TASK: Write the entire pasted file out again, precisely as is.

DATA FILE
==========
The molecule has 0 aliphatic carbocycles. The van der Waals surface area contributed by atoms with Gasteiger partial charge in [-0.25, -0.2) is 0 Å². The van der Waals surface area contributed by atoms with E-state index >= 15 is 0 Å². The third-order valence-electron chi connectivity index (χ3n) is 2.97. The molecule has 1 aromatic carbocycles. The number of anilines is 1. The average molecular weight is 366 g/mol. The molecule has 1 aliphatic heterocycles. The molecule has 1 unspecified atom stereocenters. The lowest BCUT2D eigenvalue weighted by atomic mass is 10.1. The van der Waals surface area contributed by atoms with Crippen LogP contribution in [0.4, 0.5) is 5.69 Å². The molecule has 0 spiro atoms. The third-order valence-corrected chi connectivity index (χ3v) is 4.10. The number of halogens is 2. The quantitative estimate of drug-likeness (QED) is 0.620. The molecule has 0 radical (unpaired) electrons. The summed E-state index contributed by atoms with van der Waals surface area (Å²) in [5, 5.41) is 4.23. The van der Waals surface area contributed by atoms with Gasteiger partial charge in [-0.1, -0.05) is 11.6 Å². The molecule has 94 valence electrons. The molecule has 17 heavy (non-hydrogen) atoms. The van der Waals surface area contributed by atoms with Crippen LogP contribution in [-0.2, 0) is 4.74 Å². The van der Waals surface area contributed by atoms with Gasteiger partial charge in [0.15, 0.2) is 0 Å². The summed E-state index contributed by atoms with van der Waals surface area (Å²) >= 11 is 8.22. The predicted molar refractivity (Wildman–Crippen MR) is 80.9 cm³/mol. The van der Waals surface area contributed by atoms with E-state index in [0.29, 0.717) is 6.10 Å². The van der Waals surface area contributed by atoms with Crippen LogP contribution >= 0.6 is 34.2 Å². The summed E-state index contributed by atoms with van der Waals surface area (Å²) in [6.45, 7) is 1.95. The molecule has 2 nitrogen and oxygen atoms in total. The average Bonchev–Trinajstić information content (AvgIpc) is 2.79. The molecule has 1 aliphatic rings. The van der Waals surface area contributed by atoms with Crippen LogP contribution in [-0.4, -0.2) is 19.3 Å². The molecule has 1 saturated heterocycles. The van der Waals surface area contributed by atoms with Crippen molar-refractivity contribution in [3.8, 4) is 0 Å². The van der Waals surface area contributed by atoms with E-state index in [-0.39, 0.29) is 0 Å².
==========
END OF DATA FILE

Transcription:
The molecule has 0 aliphatic carbocycles. The van der Waals surface area contributed by atoms with Gasteiger partial charge in [-0.25, -0.2) is 0 Å². The van der Waals surface area contributed by atoms with E-state index >= 15 is 0 Å². The third-order valence-electron chi connectivity index (χ3n) is 2.97. The molecule has 1 aromatic carbocycles. The number of anilines is 1. The average molecular weight is 366 g/mol. The molecule has 1 aliphatic heterocycles. The molecule has 1 unspecified atom stereocenters. The lowest BCUT2D eigenvalue weighted by atomic mass is 10.1. The van der Waals surface area contributed by atoms with Crippen LogP contribution in [0.4, 0.5) is 5.69 Å². The molecule has 0 spiro atoms. The third-order valence-corrected chi connectivity index (χ3v) is 4.10. The number of halogens is 2. The quantitative estimate of drug-likeness (QED) is 0.620. The molecule has 0 radical (unpaired) electrons. The summed E-state index contributed by atoms with van der Waals surface area (Å²) in [5, 5.41) is 4.23. The van der Waals surface area contributed by atoms with Gasteiger partial charge in [-0.1, -0.05) is 11.6 Å². The molecule has 94 valence electrons. The molecule has 17 heavy (non-hydrogen) atoms. The van der Waals surface area contributed by atoms with Crippen LogP contribution in [-0.2, 0) is 4.74 Å². The van der Waals surface area contributed by atoms with Gasteiger partial charge in [0.15, 0.2) is 0 Å². The summed E-state index contributed by atoms with van der Waals surface area (Å²) >= 11 is 8.22. The predicted molar refractivity (Wildman–Crippen MR) is 80.9 cm³/mol. The van der Waals surface area contributed by atoms with E-state index in [0.29, 0.717) is 6.10 Å². The van der Waals surface area contributed by atoms with Crippen LogP contribution >= 0.6 is 34.2 Å². The summed E-state index contributed by atoms with van der Waals surface area (Å²) in [6.45, 7) is 1.95. The molecule has 2 nitrogen and oxygen atoms in total. The average Bonchev–Trinajstić information content (AvgIpc) is 2.79. The molecule has 1 aliphatic rings. The van der Waals surface area contributed by atoms with Crippen LogP contribution in [-0.4, -0.2) is 19.3 Å². The molecule has 1 saturated heterocycles. The van der Waals surface area contributed by atoms with Crippen molar-refractivity contribution in [3.8, 4) is 0 Å². The van der Waals surface area contributed by atoms with E-state index in [-0.39, 0.29) is 0 Å².